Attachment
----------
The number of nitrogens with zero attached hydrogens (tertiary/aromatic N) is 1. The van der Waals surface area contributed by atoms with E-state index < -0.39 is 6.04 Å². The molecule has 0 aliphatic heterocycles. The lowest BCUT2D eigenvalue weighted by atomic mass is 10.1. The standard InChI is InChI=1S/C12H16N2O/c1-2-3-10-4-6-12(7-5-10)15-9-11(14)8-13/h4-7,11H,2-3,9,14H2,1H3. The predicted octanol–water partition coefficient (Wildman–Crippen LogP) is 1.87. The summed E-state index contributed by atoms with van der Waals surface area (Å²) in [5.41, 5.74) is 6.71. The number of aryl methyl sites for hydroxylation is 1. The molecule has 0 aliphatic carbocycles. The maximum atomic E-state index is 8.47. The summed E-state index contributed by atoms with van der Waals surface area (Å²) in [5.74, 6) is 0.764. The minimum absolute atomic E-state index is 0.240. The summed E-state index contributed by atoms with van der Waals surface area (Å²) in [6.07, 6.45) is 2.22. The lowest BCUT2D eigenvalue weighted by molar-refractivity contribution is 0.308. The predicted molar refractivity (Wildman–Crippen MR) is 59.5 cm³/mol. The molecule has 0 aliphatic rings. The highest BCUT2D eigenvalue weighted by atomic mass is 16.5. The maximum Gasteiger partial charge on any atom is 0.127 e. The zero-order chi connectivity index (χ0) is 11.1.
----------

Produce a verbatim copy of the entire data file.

The number of nitrogens with zero attached hydrogens (tertiary/aromatic N) is 1. The van der Waals surface area contributed by atoms with E-state index < -0.39 is 6.04 Å². The molecule has 0 aliphatic heterocycles. The lowest BCUT2D eigenvalue weighted by atomic mass is 10.1. The standard InChI is InChI=1S/C12H16N2O/c1-2-3-10-4-6-12(7-5-10)15-9-11(14)8-13/h4-7,11H,2-3,9,14H2,1H3. The predicted octanol–water partition coefficient (Wildman–Crippen LogP) is 1.87. The summed E-state index contributed by atoms with van der Waals surface area (Å²) in [5.41, 5.74) is 6.71. The number of aryl methyl sites for hydroxylation is 1. The molecule has 0 aliphatic carbocycles. The maximum atomic E-state index is 8.47. The summed E-state index contributed by atoms with van der Waals surface area (Å²) in [5.74, 6) is 0.764. The minimum absolute atomic E-state index is 0.240. The summed E-state index contributed by atoms with van der Waals surface area (Å²) in [6.07, 6.45) is 2.22. The lowest BCUT2D eigenvalue weighted by molar-refractivity contribution is 0.308. The predicted molar refractivity (Wildman–Crippen MR) is 59.5 cm³/mol. The molecule has 0 aliphatic rings. The highest BCUT2D eigenvalue weighted by atomic mass is 16.5. The maximum Gasteiger partial charge on any atom is 0.127 e. The zero-order chi connectivity index (χ0) is 11.1.